Setting Up A WFOE in China

An Expert's View about Business Support Services in China

Posted on: 27 Jul 2010

What is a Wholly Foreign-Owned Entreprise (WFOE)?

A Wholly Foreign-Owned Entreprise (WFOE) refers to businesses in China which are 100% foreign-owned, as opposed to joint ventures which involve at least one domestic (mainland Chinese) partner.

 

WFOEs were previously subjected to strict restrictions, such as the capital requirements which were set at levels within the resources of only large multinational and medium-sized firms. However, the positive effects of Foreign Direct Investments in China have prompted the government to ease the requirements on WFOEs to encourage the inflow of foreign capital. For instance, the capital requirement for firms seeking to start a consulting business was previously USD 140,000 but has now been reduced to RMB 100,000 (approximately US$15,000). In addition, foreigners can now be issued an Import/Export License, while they were ineligible to do so before.

 

Advantages of a WFOE

The first advantage of setting up a WFOE in China is the independence of operations that the firm is entitled to. As the involvement of a domestic Chinese investor is not required, the WFOE model allows the firm to operate in consistency with the interests of the parent-company, without the lengthy negotiation processes which would otherwise take place under a joint venture.

 

The WFOE possesses the additional business advantage of existing in China as an autonomous legal entity with the operational functions of a registered company. It has the operational flexibility to implement sales and marketing plans, recruit staff, issue invoices, receive revenues in RMB, and apply for trading licenses- all of which are not allowed under the purely administrative functions of a representative office.

 

The recognized legal identity of the WFOE also accords it a greater level of Intellectual Property protection, as its legal rights are enforceable within the national jurisdiction of China. A WFOE is also eligible for tax exemptions if it operates within a Free-Trade Zone, Export-Processing Zone, or provinces designated for the set-up of foreign-investment enterprises.

 

Disadvantages of a WFOE

 

Foreign firms lacking adequate knowledge and expertise of business customs in China would find it hard to establish a business rapport (guanxi) with clients or suppliers. This might have negative implications for the long-term operations of the WFOE, especially if it is unable to create a supply-chain that is more cost-effective and efficient than those of its competitors.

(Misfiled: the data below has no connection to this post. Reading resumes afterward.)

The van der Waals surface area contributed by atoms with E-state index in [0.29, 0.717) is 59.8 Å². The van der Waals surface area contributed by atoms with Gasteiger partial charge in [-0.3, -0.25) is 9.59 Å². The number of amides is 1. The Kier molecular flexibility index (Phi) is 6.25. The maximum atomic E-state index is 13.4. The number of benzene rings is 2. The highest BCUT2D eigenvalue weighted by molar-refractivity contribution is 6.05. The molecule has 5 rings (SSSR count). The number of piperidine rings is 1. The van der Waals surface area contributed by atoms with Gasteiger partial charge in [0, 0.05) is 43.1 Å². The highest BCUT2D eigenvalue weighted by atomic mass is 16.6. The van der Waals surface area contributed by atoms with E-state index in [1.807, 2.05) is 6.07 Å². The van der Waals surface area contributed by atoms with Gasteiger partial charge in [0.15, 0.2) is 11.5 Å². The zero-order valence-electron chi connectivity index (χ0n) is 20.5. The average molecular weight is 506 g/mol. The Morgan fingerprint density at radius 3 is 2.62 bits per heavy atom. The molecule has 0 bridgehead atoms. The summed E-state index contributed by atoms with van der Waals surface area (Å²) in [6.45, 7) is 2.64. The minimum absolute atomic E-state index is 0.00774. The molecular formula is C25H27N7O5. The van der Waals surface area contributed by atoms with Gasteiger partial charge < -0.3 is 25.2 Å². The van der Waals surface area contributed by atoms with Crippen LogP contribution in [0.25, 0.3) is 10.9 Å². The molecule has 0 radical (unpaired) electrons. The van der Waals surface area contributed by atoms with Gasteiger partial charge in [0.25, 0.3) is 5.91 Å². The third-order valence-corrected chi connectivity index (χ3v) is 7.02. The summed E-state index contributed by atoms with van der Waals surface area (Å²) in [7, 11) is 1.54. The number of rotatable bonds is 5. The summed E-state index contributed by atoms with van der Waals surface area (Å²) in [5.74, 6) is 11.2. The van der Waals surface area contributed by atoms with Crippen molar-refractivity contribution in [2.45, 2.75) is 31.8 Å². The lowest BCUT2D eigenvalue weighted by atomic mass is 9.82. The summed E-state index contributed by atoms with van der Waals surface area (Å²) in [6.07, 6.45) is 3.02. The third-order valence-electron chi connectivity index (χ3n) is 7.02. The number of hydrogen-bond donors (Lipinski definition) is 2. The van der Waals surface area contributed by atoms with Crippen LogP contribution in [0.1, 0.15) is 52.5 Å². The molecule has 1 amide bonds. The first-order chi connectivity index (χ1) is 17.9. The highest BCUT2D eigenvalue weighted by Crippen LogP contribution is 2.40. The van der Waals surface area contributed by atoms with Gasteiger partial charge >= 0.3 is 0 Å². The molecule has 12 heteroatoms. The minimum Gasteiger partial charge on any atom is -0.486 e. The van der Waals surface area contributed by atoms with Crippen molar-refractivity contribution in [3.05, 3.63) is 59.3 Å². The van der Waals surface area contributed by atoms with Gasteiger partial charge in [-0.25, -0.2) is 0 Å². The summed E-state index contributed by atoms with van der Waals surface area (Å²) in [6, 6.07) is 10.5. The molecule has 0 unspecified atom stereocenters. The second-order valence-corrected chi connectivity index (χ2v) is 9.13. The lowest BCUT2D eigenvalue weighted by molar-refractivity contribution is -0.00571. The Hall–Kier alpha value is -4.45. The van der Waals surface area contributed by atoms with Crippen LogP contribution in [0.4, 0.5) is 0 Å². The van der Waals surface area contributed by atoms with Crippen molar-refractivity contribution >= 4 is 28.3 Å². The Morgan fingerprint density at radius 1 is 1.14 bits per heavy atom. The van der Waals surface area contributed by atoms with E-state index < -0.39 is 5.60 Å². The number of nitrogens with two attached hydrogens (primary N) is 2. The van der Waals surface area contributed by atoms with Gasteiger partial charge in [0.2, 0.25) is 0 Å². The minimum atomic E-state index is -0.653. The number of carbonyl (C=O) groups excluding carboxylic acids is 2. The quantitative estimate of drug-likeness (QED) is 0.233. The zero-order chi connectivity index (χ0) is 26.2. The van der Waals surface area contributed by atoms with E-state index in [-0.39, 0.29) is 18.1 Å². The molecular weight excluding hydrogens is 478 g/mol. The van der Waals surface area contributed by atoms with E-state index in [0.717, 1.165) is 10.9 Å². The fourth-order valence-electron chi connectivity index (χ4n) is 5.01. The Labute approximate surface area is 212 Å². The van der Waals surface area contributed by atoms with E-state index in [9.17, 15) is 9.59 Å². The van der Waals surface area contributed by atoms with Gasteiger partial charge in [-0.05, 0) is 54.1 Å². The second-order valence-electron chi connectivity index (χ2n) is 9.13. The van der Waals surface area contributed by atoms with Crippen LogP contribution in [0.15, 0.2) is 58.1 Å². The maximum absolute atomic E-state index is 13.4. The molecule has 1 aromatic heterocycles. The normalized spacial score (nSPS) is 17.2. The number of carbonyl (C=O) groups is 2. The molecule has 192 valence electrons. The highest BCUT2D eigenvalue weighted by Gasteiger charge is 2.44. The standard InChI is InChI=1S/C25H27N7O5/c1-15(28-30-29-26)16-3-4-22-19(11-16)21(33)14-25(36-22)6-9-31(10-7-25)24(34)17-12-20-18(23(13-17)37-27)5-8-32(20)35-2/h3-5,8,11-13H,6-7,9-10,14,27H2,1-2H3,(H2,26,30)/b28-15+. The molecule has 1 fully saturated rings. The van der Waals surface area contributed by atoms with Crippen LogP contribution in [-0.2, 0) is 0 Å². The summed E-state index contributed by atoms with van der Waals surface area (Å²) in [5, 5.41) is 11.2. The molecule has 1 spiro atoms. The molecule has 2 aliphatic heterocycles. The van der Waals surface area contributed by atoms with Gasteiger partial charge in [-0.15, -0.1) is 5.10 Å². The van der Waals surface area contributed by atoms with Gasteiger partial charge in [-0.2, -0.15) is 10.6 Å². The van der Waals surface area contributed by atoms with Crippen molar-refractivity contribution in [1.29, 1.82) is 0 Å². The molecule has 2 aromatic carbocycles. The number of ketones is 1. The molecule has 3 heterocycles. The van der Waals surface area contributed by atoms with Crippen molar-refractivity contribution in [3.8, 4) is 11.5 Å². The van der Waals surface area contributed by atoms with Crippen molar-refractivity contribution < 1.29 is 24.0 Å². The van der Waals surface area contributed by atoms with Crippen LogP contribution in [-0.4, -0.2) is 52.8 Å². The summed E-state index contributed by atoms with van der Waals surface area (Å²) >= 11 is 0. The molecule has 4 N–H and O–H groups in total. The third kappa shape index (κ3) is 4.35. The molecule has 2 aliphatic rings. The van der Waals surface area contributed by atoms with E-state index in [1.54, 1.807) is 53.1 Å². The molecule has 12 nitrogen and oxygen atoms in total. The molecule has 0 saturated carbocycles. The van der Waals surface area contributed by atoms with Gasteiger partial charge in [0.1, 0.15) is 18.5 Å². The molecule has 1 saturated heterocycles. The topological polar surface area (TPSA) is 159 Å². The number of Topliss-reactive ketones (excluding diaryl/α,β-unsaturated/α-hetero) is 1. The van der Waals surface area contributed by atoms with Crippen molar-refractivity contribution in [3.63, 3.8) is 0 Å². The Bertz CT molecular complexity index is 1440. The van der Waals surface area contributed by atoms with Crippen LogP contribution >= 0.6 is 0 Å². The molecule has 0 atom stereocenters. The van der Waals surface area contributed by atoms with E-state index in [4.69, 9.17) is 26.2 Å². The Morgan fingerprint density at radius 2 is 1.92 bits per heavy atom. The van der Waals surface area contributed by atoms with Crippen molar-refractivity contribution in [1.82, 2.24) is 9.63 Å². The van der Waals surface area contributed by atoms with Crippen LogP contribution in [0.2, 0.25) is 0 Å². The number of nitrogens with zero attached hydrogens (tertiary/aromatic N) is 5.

Setting-up a WFOE can also be a long and tedious process, especially if language barriers further complicate the complex licensing procedures and government bureaucracy. The establishment of the WFOE could take between four to six months, depending on the nature of its operations and the license-requirements that it is subjected to.

 

Incorporating a WFOE might not be an economically viable option for smaller operations with limited resources, as the setting-up process can be expensive. A WFOE must pay a minimum 20% of the registered capital into a corporate bank account within the first three months of corporation, and the remaining 80% within two years. The pledged sum of capital has to be invested into the firms operations in China, and it has to be shown that the return on this capital contributes to the Chinese economy (eg. by creating employment or contributing to the development of regional infrastructure).

 

While a WFOE is able to expand in terms of the size of its operations, it is limited where its business scope is concerned. When registering a WFOE, the entrepreneur is required to provide a detailed scope of their enterprise and the nature of their operations; the business scope is subject to approval from the authorities, and thereafter delineates the breadth in enterprise that the firm is entitled.

 

Procedures for setting up a WFOE

The following provides an outline of the core steps to be taken in establishing a WFOE:

 

1. Name pre-registration: this reserves the company name with the local Administrative Bureau for Industry and Commerce.

 

2. Project Proposal Approval: A detailed proposal has to be submitted to the authorities, providing elaboration on

(a) The purpose and objectives of the WFOE

(b) Production and sales plan and forecasting

(c) Source of financing, financial risks and forecasts

(d) Land area and locality of the business operation

(e) Personnel required, wage calculation and distribution

(f) Planned usage of public utilities and facilities (eg. water, gas, and electricity)

 

3. Submission of documents to the authorities: these include the Articles of Association of the proposed WFOE, a list of proposed directors, and a Feasibility Study Report addressing the viability of the new business. The authorities would typically give a decision within 5-15 working days upon receiving all the required documentation, thereafter issuing an approval certificate to the firm.

 

4. Business License Registration. After obtaining the approval certificate, the firm must register and apply for a business license for the WFOE within 30 days. The business license is typically issued within 5-10 days after all required documentation has been received.

 

5. Registration with Government bodies and authorities, such as the State and Local Tax Bureaus.


Useful links:

  • China WFOE : Healy Consultants provides a comprehensive spectrum of services for investors seeking to set-up a WFOE in China. With our international experience and wide network of business associates, Healy Consultants assists entrepreneurs identify advantageous business opportunities and strategies in the Chinese market.
Posted: 27 July 2010

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